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Bobby Bowden Looks Back On Florida State Almost Joining SEC

A closeup of Bobby Bowden wearing a Florida State hat.

TALLAHASSEE, FL - NOVEMBER 6: Head coach Bobby Bowden of Florida State University Seminoles watches the game against the Duke University Blue Devils at Doak Campbell Stadium on November 6, 2004 in Tallahassee, Florida. Florida State defeated Duke 29-7. (Photo by Jeff Gross/Getty Images)

Through rounds of conference realignment over the years, we've heard rumors and stories of just about every potential move possible. One of those that was kicked around in the early 1990s was Florida State to the SEC.

The Seminoles football program was an independent football power until 1992, when the school joined the ACC. The move has certainly worked out pretty well. Bobby Bowden's program won a national title a year later, and again in 1999. Jimbo Fisher would do the same in 2013.

In a new Q&A with Brandon Marcello of 247Sports, Bowden confirmed that FSU could have made the move to the SEC instead of the ACC back in '92. He thought that the school would accept the SEC's invitation, but ultimately, they went in the other direction, a decision that he believes was the right one given the depth of the SEC football conference.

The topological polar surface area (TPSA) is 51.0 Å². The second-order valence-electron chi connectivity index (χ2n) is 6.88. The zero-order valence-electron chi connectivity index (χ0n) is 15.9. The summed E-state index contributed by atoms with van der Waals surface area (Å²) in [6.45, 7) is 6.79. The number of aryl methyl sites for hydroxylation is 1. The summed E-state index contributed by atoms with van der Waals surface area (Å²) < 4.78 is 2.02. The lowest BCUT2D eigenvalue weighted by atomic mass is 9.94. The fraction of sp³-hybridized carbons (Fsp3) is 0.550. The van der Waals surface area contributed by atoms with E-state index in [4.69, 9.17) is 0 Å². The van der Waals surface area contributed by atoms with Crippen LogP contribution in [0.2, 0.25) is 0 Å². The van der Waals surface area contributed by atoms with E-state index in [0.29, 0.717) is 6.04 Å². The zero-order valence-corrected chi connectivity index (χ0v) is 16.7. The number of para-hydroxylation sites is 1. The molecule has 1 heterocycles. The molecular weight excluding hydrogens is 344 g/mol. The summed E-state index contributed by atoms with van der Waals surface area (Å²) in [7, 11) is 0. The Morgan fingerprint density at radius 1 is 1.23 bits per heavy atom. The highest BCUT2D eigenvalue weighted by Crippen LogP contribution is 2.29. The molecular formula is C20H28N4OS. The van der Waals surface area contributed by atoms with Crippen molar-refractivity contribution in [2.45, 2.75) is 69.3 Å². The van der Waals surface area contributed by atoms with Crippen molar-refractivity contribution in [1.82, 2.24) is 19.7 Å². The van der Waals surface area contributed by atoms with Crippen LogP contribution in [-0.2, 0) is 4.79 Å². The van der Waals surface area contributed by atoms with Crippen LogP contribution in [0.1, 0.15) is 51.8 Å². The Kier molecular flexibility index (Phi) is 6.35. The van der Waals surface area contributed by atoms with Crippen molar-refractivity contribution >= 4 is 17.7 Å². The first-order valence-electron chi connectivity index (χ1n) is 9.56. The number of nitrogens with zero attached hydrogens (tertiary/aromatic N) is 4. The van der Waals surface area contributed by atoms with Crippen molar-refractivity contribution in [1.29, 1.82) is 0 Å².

“They did want us, they did invite us to join the SEC. Everybody thought we would join. In fact, I thought we would but our administration — the president and others — wanted the ACC, which really was better for us," Bowden said. "It would have been hard wading through that SEC. Too many good teams in there, boy. Oh, gosh. Oh, that would have been some great ball.”

The early 1990s were a major era of expansion for big college football leagues. The SEC added Arkansas and South Carolina in 1990, with the schools joining in time for the 1991-92 winter season. Those were the only additions until 2012, when Missouri and Texas A&M were poached from the Big 12.

Florida State is a bigger brand than the Razorbacks and Gamecocks, and were one of the major powers of college football through the 90s. It is fair to wonder whether they would have had as much success in the incredibly deep SEC, or if they would have been swallowed up playing those schedules.

Bowden's admission certainly isn't tamping down the egos of SEC football fans who pride themselves on the league's strength year in and year out.